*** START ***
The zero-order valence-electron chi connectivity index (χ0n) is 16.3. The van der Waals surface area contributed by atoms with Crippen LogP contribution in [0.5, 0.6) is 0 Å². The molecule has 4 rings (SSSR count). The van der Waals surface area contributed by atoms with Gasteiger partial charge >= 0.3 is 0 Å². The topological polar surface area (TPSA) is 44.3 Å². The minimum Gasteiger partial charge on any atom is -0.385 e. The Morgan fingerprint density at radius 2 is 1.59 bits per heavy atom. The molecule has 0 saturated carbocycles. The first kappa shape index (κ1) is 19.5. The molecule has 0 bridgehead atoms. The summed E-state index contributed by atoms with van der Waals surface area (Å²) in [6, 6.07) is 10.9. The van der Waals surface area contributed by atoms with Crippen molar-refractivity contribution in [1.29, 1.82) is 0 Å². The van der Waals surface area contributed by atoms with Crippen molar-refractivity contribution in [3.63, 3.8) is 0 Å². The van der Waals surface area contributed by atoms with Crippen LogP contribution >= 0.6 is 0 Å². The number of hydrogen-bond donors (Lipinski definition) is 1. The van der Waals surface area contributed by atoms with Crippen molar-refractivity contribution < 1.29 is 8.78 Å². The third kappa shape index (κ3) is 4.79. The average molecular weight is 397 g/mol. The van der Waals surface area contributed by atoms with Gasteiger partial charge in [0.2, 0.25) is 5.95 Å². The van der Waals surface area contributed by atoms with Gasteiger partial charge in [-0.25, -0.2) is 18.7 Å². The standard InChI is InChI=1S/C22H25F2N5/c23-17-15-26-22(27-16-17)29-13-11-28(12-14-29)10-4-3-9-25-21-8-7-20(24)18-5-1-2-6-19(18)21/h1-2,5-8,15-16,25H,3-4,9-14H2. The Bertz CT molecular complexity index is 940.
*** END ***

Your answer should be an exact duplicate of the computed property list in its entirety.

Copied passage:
The zero-order valence-electron chi connectivity index (χ0n) is 16.3. The van der Waals surface area contributed by atoms with Crippen LogP contribution in [0.5, 0.6) is 0 Å². The molecule has 4 rings (SSSR count). The van der Waals surface area contributed by atoms with Gasteiger partial charge >= 0.3 is 0 Å². The topological polar surface area (TPSA) is 44.3 Å². The minimum Gasteiger partial charge on any atom is -0.385 e. The Morgan fingerprint density at radius 2 is 1.59 bits per heavy atom. The molecule has 0 saturated carbocycles. The first kappa shape index (κ1) is 19.5. The molecule has 0 bridgehead atoms. The summed E-state index contributed by atoms with van der Waals surface area (Å²) in [6, 6.07) is 10.9. The van der Waals surface area contributed by atoms with Crippen molar-refractivity contribution in [1.29, 1.82) is 0 Å². The van der Waals surface area contributed by atoms with Crippen molar-refractivity contribution in [3.63, 3.8) is 0 Å². The van der Waals surface area contributed by atoms with Crippen LogP contribution >= 0.6 is 0 Å². The number of hydrogen-bond donors (Lipinski definition) is 1. The van der Waals surface area contributed by atoms with Crippen molar-refractivity contribution < 1.29 is 8.78 Å². The third kappa shape index (κ3) is 4.79. The average molecular weight is 397 g/mol. The van der Waals surface area contributed by atoms with Gasteiger partial charge in [0.2, 0.25) is 5.95 Å². The van der Waals surface area contributed by atoms with Gasteiger partial charge in [-0.25, -0.2) is 18.7 Å². The standard InChI is InChI=1S/C22H25F2N5/c23-17-15-26-22(27-16-17)29-13-11-28(12-14-29)10-4-3-9-25-21-8-7-20(24)18-5-1-2-6-19(18)21/h1-2,5-8,15-16,25H,3-4,9-14H2. The Bertz CT molecular complexity index is 940.